Catch the moment – Networking at a conference

I guess many young scientists know that feeling: They collected their first useful data in the lab and are finally allowed to go to their first big conference in their field.

 

But what is going to conferences all about?

You must spend a lot of money in advance, you have to arrange your travels by yourself, you spend much time on preparing your data for a poster or a talk, and at the end you will lose important time in the lab; you have to freeze down your cells, stop running experiments, find a nice colleague taking over your daily duties in the lab… Even worse: you go to the conference, you attend the different talks but they are not really what they promised to be. Not every great scientist is a great lecturer…

 

So why is it important to go to conferences?

Conferences are all about networking! (image from colourbox.com)

Yes, it might be good in your publication record or in your CV, but come on, this cannot be the only reason. It is more about the time between the talks. Talking to other scientists, even if they are junior researchers as you, is really helpful and motivating. Presenting a poster gives you the opportunity to discuss your ideas and questions with other interested scientists in a rather informal way. For example, you might struggle with a certain staining technique and someone has experience with the antibody you use. Or you are wondering how to interpret your data and someone comes up with useful suggestions. Especially the after-conference hours can be very vivid and creative and should be used for pushing your own little career. It is much easier to talk face-to-face than writing long emails and spending time finding the right contact person to ask. You shouldn’t underestimate that.

Conferences are the best place to network.

You might also simply take the conference as an option to meet former colleagues or to go job-hunting if you are planning the next career step.

 

How to prepare for a conference?

Well, it starts even before you have registered for it. Ask yourself which conferences might be useful. There are big and small conferences. Some cover specific and others cover rather broad topics. Some of them are just around the city, others are abroad. The conference topic should suit your research interests and you might have a look already to the speaker’s list. (Your budget might also be relevant in your decision, but there are always ways for financial supports, like the travel grant from the Immunosensation cluster.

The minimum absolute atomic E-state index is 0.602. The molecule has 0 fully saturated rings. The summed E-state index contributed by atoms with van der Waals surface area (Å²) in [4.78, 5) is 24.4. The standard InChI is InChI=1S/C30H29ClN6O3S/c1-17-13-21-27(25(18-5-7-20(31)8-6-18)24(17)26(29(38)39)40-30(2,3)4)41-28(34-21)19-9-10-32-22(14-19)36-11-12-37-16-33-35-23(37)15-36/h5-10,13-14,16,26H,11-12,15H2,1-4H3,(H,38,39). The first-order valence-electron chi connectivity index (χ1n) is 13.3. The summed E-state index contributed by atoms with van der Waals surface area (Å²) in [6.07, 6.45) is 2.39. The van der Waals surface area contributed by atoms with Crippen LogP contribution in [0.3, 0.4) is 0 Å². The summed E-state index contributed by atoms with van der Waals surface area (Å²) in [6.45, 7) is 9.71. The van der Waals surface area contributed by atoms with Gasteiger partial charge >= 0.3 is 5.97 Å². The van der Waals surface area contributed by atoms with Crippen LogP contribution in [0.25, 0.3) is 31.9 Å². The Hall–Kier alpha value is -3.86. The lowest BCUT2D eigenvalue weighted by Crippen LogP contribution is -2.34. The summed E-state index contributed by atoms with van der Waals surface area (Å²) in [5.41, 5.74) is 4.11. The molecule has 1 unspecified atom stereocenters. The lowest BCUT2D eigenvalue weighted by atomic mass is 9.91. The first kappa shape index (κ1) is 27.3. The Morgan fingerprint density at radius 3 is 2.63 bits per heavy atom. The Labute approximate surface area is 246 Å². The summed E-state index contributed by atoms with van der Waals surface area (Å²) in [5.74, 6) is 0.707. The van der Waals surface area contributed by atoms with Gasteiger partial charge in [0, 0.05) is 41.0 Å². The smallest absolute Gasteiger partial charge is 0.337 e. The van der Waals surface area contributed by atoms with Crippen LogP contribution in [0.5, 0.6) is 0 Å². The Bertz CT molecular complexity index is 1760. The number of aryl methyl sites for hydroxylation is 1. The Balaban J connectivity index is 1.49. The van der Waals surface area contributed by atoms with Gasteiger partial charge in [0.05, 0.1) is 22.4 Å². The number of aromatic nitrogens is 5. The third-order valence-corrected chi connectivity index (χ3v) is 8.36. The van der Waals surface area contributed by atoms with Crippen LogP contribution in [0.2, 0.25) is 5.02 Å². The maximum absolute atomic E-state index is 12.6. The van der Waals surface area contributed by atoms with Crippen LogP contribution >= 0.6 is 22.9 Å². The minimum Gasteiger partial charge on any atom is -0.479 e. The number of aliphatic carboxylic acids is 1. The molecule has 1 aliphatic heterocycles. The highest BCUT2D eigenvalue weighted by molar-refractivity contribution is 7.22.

Next step: Define a goal for yourself. What would you like to achieve by attending the conference? Make a list and set priorities (e.g. presenting data to distribute a new idea; starting a new collaboration; finding your next boss; making yourself visible as researcher…). Based on this list you should arrange the conference. You should really be prepared to achieve your goal (e.g. ready-to-use CV, prepared elevator pitch about your work, etc.) and keep in mind: At small conferences, it is normally easier to network and to become visible.

 

Here is an example: You want to interact with a well-known person in the field

  • Have your data ready:

    (image from colourbox.com)

    Prepare your own data in a few catchy sentences (“elevator pitch”). It should be understandable and not too detailed. Learn it by heart and be ready to sell yourself well whenever there is the chance.

  • Get in contact with the PhD students of the person of interest to overcome the “first barrier” and form a “helping alliance”
  • Use the “after-conference hours”: Try to meet the person in an informal setting, e.g. at the social event arranged by the conference coordinators
  • Get out of your comfort zone and dare to talk to them 🙂
  • Advanced: Contact the person in advance and arrange a meeting at the conference or invite the person to your poster

But there are other general methods to become visible at conferences:

  • Become part of the organizing team
  • Give a talk instead of having a poster for presenting your data
  • Ask questions during the talks

 

After the conference:

Resume the conference: Did you manage to achieve your goal(s)? If yes – well done! If not – don’t hesitate. Think about what went well and what needs still improvement. Think about the situations you felt comfortable with and why. Can you use this information for next time?

 

Some general financial things to know:

(image from colourbox.com)

Before you register for a conference, make sure your PI is informed. Also fill out the “Dienstreiseantrag” a few weeks before you go. Otherwise you are not insured during the trip and you won’t be reimbursed afterwards. There is also the option to get an 80% reimbursement of your planned expenses already before the trip (“Abschlagszahlung”). This really helps if you have to spend a lot of money for transportation, registration and accommodation. Best is to ask a colleague for help if you have no experience with that. After your trip you have to fill in the reimbursement sheet (“Reisekostenabrechnung”) to be fully reimbursed.

 

Some final notes:

Don’t forget to enjoy the conference and take it as a great option to get out of the lab and meet other scientists. Always remember: They all have started in a position similar to yours and they are all human beings; even if some pretend to be more 😉

(image from colourbox.com)


 Christine Schuy

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